I took so many photos I got confused and ended up taking the same photos coming down as I had on the way up.
At the foot of the Towers of Paine
Next we head up the last leg of the “W” into the Valle Ascencio which ends in the three towering pinnacles that give the park its name.
We camped in a sheltered free campsite just a 40-minute hike from the foot of the Torres, making it easy to be there for the early morning colour show. Those who don’t want to camp stay at the refugio further down the valley but this leaves at least a three-hour hike to get to the Torres.
Camping has its disadvantages though. One night I commented to our neighbour that there hadn’t been much rain.
“You must have a good tent” he said. “You notice the rain more when there is a hole in your tent. We rented ours. And a pole broke on the first night.”
Waiting for a light show
The Torres are three pinnacles of granite that have stood firm while softer rock has been worn away by glaciers, rock-splitting frost, and Patagonian gales. They now dominate the skyline, rising above a long narrow lake in which the towers are reflected on a calm day.
It is an impressive place during the day. At sunrise it is astounding. In a short time the rocks turned from light grey, to light red, to darker red and then burst into gold as the sun hit them directly.
It is worth building a spare day into your schedule in case fog prevents the spectacle on your first day. We did, and we needed it.
It had been raining as we headed up the valley, so we asked the park warden if he thought the weather would change. He said it might.
It had been foggy for two days and it was unusual for the weather to stay the same for so long. It would either clear up or get much worse. Weather forecasts aren’t too sophisticated here.
In fact the weather hadn’t changed much the following morning. It was so foggy that none of us pilgrims knew where we were going, but hopefully followed the headlamp of the person in front of us, guessing that we were going the right way because we were going up hill.
We couldn’t even tell which direction the Torres were when we got there. We didn’t even know that we had arrived there but kept climbing up the ridge long after we needed to, waiting for them to emerge from the thick fog.
They finally did, about lunch time. I’m very grateful that we thought to include enough food for a spare day, because the following morning was spectacular.
Access to the Park is from Puerto Natales, numerous buses go daily during the hiking season. There are no roads connecting Puerto Natales with the northern cities of Chile.
You can get to Puerto Natales either by bus or plane via from El Calafate in Argentina (which is a great base for exploring Argentinean Patagonia), or by flying to Punta Arenas (240 km/149 mi south) and taking a bus.
The most exotic way is to take the cargo ferry from Puerto Montt, a three day trip past stunning scenery in sometimes rough seas (take seasickness tablets, infinite patience and a sense of humor and do some research before paying).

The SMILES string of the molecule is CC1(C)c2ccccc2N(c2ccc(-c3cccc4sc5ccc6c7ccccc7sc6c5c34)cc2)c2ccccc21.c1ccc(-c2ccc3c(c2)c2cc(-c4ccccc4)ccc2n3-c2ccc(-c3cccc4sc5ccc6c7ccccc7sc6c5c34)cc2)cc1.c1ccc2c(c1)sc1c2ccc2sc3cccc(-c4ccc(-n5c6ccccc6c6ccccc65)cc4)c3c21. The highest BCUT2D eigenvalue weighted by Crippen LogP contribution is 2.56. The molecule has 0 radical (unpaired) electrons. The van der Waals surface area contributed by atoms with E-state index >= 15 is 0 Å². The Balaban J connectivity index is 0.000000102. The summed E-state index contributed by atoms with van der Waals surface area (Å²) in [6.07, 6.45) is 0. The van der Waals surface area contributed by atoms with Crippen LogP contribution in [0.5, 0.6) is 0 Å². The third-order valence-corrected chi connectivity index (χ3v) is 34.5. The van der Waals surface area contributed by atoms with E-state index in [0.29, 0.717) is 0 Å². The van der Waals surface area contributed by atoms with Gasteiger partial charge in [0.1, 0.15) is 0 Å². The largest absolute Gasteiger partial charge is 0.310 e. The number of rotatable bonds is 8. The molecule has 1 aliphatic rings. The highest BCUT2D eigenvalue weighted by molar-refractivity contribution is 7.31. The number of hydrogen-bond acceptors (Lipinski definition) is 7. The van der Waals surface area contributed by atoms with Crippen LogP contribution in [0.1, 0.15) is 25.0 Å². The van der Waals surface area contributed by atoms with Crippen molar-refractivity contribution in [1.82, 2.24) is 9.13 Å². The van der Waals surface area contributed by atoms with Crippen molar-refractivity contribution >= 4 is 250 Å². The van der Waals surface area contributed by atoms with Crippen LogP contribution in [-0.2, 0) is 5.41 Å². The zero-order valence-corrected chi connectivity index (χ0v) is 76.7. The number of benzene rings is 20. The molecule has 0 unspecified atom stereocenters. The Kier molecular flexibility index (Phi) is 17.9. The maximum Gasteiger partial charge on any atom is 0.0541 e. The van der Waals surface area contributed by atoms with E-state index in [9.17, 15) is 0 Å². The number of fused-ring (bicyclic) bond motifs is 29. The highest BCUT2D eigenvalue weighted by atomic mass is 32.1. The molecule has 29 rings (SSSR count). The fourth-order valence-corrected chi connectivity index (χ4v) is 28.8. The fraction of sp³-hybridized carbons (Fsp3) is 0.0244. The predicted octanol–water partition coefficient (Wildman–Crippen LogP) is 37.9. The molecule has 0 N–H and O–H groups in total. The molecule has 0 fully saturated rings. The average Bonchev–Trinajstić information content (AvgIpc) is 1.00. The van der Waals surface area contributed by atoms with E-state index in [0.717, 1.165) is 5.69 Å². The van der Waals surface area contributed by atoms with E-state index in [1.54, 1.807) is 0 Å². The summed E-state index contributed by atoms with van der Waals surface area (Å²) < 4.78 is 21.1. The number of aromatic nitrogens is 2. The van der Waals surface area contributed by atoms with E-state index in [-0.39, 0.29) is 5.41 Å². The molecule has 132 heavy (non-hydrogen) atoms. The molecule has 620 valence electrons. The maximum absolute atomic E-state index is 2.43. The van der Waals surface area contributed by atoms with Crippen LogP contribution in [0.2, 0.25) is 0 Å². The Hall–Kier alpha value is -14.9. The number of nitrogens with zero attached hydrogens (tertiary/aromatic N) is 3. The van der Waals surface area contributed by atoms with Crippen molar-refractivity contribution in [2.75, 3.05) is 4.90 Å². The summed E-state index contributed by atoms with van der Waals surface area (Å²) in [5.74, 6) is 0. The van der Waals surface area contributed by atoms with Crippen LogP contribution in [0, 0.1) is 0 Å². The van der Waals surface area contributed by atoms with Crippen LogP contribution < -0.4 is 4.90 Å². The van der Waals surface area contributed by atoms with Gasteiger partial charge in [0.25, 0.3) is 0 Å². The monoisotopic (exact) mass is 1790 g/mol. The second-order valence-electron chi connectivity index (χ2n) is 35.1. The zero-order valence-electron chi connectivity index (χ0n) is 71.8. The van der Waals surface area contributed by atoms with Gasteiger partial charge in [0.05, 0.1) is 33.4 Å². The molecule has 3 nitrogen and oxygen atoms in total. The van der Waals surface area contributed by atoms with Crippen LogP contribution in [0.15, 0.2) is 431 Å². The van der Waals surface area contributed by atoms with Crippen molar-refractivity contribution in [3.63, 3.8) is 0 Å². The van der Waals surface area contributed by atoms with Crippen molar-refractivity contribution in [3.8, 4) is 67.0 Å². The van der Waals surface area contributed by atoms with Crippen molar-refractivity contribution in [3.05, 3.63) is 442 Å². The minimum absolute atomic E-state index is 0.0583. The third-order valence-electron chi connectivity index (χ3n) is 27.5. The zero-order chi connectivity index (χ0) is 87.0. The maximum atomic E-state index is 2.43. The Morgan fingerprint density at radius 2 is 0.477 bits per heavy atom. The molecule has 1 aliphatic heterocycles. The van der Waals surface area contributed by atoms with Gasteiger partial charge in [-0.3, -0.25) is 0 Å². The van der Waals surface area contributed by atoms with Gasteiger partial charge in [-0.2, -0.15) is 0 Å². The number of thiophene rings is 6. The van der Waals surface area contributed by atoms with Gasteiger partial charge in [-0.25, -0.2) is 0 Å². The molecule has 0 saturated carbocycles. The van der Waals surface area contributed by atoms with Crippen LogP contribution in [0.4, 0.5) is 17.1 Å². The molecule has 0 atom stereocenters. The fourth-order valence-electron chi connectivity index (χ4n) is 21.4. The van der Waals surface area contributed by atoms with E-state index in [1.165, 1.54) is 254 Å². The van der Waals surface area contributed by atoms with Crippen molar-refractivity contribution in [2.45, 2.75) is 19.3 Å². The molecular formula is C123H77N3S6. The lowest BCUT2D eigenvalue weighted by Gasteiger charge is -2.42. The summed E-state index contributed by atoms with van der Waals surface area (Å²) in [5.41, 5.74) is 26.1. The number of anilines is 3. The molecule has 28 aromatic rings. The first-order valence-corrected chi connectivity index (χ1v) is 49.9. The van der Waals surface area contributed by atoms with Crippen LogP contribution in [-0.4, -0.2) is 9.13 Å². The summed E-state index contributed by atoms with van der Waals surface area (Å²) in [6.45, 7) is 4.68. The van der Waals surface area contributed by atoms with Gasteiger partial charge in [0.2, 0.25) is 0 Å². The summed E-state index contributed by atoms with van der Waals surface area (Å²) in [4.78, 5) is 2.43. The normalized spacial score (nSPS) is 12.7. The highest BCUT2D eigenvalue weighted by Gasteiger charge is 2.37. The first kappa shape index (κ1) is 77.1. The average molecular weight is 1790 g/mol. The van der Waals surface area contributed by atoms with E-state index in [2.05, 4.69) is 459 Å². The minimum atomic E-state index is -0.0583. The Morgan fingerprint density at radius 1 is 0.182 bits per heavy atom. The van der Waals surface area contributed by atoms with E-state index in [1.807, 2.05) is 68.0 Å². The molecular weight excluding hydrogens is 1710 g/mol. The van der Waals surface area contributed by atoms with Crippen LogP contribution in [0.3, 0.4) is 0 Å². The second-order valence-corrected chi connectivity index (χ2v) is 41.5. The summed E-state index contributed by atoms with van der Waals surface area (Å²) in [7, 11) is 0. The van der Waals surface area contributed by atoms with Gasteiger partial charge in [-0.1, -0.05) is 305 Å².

Torresdelpaine.com has listings for other operators offering trekking, photography, sailing, kayaking and horseback riding.
There are three options. Camping at CONAF’s unserviced sites is free, but the more upmarket facilities (showers!) provided by the private operators cost 3,500 pesos (about US$6.50).
Backcountry huts (refugios) are run by Fantastico Sur and Andescape (email: email@example.com).
There are also more expensive hosterias which can arrange a wide variety of activities in the park. Camping provides the most flexibility and many operators in town can rent you all the gear you will need, but make sure you check it first.
Admission to the park is 15,000 pesos (around US$26) in high season (1 October to 30 April) and 8,000 pesos (around US$14) the rest of the year.
Starting the hike:
There are three logical places to start the trek from and the bus will take you to any of these points (see the map here):
*Guaderia Laguna Amarga (the first place the bus stops at) is the best place to start the full circuit from, and is the closest access point to the Torres. If you are hiking the “W” you could start here and exit at the CONAF office (the park administration office).
* Get off at the park office. This is a great option for the “W” because you can hike into Lago Grey with tremendous views of the mountain range across Lago Pehoé. This provides some of the best views in the park.
* The third option is easier but more expensive. Get off at the last stop and take the boat to Regugio Lago Grey. You are then at the top of the “W” and can walk back to be picked up at Guaderia Laguna Amarga.
Most users of the park need not purchase a map – CONAF provides an adequate map to all visitors. Lonely Planet’s Trekking in the Patagonian Andes is probably the best guide book.
When to go:
During the southern summer (November to February/March) unless you are experienced. Even then be prepared for spectacularly bad weather, including snow.
Mark Campbell has travelled and hiked widely through Central and South America and has previously published articles in New Zealand’s Dominion Post newspaper and on Travel Post Monthly.